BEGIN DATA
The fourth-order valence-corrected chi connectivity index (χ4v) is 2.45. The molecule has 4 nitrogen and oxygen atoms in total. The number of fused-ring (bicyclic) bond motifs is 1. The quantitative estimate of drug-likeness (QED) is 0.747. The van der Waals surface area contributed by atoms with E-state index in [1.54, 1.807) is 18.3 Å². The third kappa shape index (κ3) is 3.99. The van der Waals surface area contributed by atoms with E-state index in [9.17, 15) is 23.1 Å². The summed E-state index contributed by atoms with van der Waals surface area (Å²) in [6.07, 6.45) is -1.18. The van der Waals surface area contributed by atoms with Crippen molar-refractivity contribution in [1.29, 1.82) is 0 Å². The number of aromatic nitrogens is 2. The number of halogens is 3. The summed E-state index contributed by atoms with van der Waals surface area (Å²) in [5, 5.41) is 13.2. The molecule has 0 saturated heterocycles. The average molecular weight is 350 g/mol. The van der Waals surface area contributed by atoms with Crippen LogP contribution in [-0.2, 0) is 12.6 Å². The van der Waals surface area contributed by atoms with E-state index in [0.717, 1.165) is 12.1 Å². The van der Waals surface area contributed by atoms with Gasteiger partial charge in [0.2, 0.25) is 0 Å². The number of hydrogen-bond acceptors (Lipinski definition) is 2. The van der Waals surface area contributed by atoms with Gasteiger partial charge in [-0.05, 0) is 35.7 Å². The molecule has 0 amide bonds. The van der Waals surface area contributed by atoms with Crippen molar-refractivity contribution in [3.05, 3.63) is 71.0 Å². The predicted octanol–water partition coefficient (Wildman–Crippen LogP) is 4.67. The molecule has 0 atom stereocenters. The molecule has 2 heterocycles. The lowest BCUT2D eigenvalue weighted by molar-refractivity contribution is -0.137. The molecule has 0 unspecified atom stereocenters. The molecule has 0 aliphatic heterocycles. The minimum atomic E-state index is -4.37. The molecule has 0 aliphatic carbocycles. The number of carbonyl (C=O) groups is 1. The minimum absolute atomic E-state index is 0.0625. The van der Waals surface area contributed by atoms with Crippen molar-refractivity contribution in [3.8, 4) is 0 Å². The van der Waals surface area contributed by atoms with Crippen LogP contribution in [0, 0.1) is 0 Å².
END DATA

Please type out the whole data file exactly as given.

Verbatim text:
The fourth-order valence-corrected chi connectivity index (χ4v) is 2.45. The molecule has 4 nitrogen and oxygen atoms in total. The number of fused-ring (bicyclic) bond motifs is 1. The quantitative estimate of drug-likeness (QED) is 0.747. The van der Waals surface area contributed by atoms with E-state index in [1.54, 1.807) is 18.3 Å². The third kappa shape index (κ3) is 3.99. The van der Waals surface area contributed by atoms with E-state index in [9.17, 15) is 23.1 Å². The summed E-state index contributed by atoms with van der Waals surface area (Å²) in [6.07, 6.45) is -1.18. The van der Waals surface area contributed by atoms with Crippen molar-refractivity contribution in [1.29, 1.82) is 0 Å². The number of aromatic nitrogens is 2. The number of halogens is 3. The summed E-state index contributed by atoms with van der Waals surface area (Å²) in [5, 5.41) is 13.2. The molecule has 0 saturated heterocycles. The average molecular weight is 350 g/mol. The van der Waals surface area contributed by atoms with Crippen LogP contribution in [-0.2, 0) is 12.6 Å². The van der Waals surface area contributed by atoms with E-state index in [0.717, 1.165) is 12.1 Å². The van der Waals surface area contributed by atoms with Gasteiger partial charge in [0.2, 0.25) is 0 Å². The number of hydrogen-bond acceptors (Lipinski definition) is 2. The van der Waals surface area contributed by atoms with Gasteiger partial charge in [-0.05, 0) is 35.7 Å². The molecule has 0 amide bonds. The van der Waals surface area contributed by atoms with Crippen molar-refractivity contribution in [3.05, 3.63) is 71.0 Å². The predicted octanol–water partition coefficient (Wildman–Crippen LogP) is 4.67. The molecule has 0 atom stereocenters. The molecule has 2 heterocycles. The lowest BCUT2D eigenvalue weighted by molar-refractivity contribution is -0.137. The molecule has 0 unspecified atom stereocenters. The molecule has 0 aliphatic heterocycles. The minimum atomic E-state index is -4.37. The molecule has 0 aliphatic carbocycles. The number of carbonyl (C=O) groups is 1. The minimum absolute atomic E-state index is 0.0625. The van der Waals surface area contributed by atoms with Crippen molar-refractivity contribution in [3.8, 4) is 0 Å². The van der Waals surface area contributed by atoms with Crippen LogP contribution in [0, 0.1) is 0 Å².